In the past few weeks the Securities Exchange Commission (SEC) proposed regulations that would require money market funds that are meant for large institutional investors to be valued at a floating net asset value rather than at the traditional $1.00 value. What does that mean and why should you care?
Today when you view the value of your money market mutual fund, the value is generally denominated in a dollar value, similar to your savings account. Unlike your other mutual fund investments, which are denominated generally in shares, that are given a net asset value and then converted to a dollar value, money market funds are easy to understand.
So why does the SEC want to value the money market funds differently in the future? During the financial crisis, one money market fund fell before the $1 per share value and was forced to be "bailed out"...in reality it was merged into another company's large fund and investors remained whole. Compared to the larger financial issues caused by the banks and insurance companies during the financial crisis, the mutual fund challenges were minimal. The SEC, however, believes that institutional investors are more savvy to when the actual value of a fund is falling below $1 per share and are more likely to redeem funds before the public becomes aware of a problem. Therefore, for all "prime" money market funds, those funds that are primarily used by large financial institutions and investment managers, the value will be a floating net asset value similar to other mutual funds. Mutual funds intended for "retail" investors, however, will remain at a dollar value. A "retail" mutual fund will not allow trades by a single shareholder of more than $1 million per day.
While few average investors will make trades of larger than $1 million per day, these regulations may still impact you. Why? If you hold assets in a money market fund in your 401(k)plan, it is likely that a prime fund is being used by your plan provider. It's likely that your IRA account, or perhaps other funds invested on your behalf by a financial advisor, could be invested in a prime account. It's possible that if you intend to buy or sell a home, or conduct another large financial transaction, you may need to use a non-retail fund due to the limits. But generally funds that you have invested on your own into a money market mutual fund will still be at a $1 value per share.
While your own accounts may not be subject to the new rules, it is likely that the cost that will be incurred by the mutual funds to provide basically two different accounting methodologies will be passed onto you. You may not see that cost directly in your account, but the overall operating costs of the funds will increase thus bringing your minimal return on your money market fund even lower.
Money market funds represent a reasonable portion of the investable assets held by investors of various wealth levels. Forty-eight percent of households with $100,000 to $1,000,000 of net worth own money market funds, while mutual funds make up about 11 percent of their portfolios. Seventy percent of households with $1 to $5 million of net worth and eight percent of households with $5 to $10 million of net worth own money market funds, and 16 percent of the investable assets of both wealth segments are made up of mutual funds. 75 percent of the households with more than $25 million own money markets, while 11 percent of their investable assets portfolios are comprised of mutual funds.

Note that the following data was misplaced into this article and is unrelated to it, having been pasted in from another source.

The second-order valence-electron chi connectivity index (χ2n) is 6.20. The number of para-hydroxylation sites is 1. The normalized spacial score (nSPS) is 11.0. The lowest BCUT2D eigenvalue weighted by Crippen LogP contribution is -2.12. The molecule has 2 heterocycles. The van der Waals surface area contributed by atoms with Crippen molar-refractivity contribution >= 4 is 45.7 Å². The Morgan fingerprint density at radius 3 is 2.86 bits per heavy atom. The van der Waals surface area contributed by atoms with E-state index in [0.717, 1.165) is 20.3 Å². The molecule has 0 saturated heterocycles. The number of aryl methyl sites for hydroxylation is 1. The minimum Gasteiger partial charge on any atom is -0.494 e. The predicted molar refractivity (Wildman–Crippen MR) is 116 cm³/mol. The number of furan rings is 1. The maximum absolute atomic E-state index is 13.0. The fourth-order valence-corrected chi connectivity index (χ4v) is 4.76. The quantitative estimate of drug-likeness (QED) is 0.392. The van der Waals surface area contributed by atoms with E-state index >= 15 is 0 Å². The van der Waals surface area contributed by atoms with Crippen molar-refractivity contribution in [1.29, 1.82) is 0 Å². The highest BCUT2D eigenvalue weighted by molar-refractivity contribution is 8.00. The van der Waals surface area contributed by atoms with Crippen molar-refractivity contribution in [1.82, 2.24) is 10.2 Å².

While wealthier households are more likely to have assets invested in prime funds, most households own mutual funds in their 401(k) plans. The accounts you monitor on a regular basis may not outwardly be impacted by these changing rules, however, you may ultimately notice the difference. Some providers have already changed their money market funds into a floating net asset value. For those investors who view their money market account as a checking account that earns interest, a change in the net asset value on a daily basis would be quite disturbing. While this is an unlikely outcome, it could occur in the future if providers decide the cost of dual accounting is cost prohibitive.
The new regulations are currently in the comment period so it is unclear how the rules will fare under greater scrutiny from the industry.
Catherine S. McBreen is President of Millionaire Corner. McBreen plans and develops content for Millionaire Corner. Catherine balances editorial content to meet the informational needs of both new and seasoned investors. She designs special monthly surveys on topical issues affecting the economic environment.
McBreen has a B.S. in speech communications from Northwestern University and a J.D. from DePail University College of Law. She is a member of the American Bar Association, the Illinois Bar Association, and the Chicago Bar Association.
Well-known for her expertise in the affluent and retirement arenas, McBreen is a frequent speaker at industry conferences. She has been quoted widely by the financial media, including The Financial Times, The Wall Street Journal, Research, Private Asset Management, On Wall Street, Reuters, Bloomberg News, The Dow Jones Newswires and Worth. Cathy has appeared as a guest on CNBC Closing Bell, First Business Morning News, Neal Cavuto at Fox Business News, ABC and CBS radio.
McBreen is co-author with Spectrem President George H. Walper, Jr. of the book "Get Rich, Stay Rich, Pass It On: The Wealth-Accumulation Secrets of America's Richest Families" (Portfolio, January 2008)
Catherine is the mother of four and is involved in many school and community events.